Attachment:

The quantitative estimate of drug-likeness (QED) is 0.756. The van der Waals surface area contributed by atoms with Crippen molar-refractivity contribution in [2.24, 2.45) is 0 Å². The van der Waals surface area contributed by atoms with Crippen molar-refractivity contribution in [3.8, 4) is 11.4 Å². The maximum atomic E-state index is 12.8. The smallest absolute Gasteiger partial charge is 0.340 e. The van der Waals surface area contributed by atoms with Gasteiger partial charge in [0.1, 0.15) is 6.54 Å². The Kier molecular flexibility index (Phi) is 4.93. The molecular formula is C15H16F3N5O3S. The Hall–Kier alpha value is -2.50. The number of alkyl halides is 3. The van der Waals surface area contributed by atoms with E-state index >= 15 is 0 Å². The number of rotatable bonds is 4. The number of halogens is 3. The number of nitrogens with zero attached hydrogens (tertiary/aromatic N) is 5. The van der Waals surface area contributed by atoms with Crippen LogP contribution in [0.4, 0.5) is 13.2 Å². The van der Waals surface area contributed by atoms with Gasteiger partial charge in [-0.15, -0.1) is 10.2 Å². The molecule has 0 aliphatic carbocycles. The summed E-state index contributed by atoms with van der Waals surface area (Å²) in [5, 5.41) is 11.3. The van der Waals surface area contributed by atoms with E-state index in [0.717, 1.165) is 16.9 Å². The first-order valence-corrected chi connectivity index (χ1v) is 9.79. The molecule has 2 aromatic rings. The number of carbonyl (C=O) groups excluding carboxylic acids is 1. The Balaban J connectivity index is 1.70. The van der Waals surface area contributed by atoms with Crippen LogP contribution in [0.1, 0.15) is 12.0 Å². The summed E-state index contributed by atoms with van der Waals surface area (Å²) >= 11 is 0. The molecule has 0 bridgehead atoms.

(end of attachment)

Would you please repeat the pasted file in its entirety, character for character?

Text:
The quantitative estimate of drug-likeness (QED) is 0.756. The van der Waals surface area contributed by atoms with Crippen molar-refractivity contribution in [2.24, 2.45) is 0 Å². The van der Waals surface area contributed by atoms with Crippen molar-refractivity contribution in [3.8, 4) is 11.4 Å². The maximum atomic E-state index is 12.8. The smallest absolute Gasteiger partial charge is 0.340 e. The van der Waals surface area contributed by atoms with Gasteiger partial charge in [0.1, 0.15) is 6.54 Å². The Kier molecular flexibility index (Phi) is 4.93. The molecular formula is C15H16F3N5O3S. The Hall–Kier alpha value is -2.50. The number of alkyl halides is 3. The van der Waals surface area contributed by atoms with E-state index >= 15 is 0 Å². The number of rotatable bonds is 4. The number of halogens is 3. The number of nitrogens with zero attached hydrogens (tertiary/aromatic N) is 5. The van der Waals surface area contributed by atoms with Crippen LogP contribution in [0.4, 0.5) is 13.2 Å². The van der Waals surface area contributed by atoms with Gasteiger partial charge in [-0.15, -0.1) is 10.2 Å². The molecule has 0 aliphatic carbocycles. The summed E-state index contributed by atoms with van der Waals surface area (Å²) in [5, 5.41) is 11.3. The van der Waals surface area contributed by atoms with E-state index in [0.717, 1.165) is 16.9 Å². The first-order valence-corrected chi connectivity index (χ1v) is 9.79. The molecule has 2 aromatic rings. The number of carbonyl (C=O) groups excluding carboxylic acids is 1. The Balaban J connectivity index is 1.70. The van der Waals surface area contributed by atoms with Crippen LogP contribution in [0.1, 0.15) is 12.0 Å². The summed E-state index contributed by atoms with van der Waals surface area (Å²) >= 11 is 0. The molecule has 0 bridgehead atoms.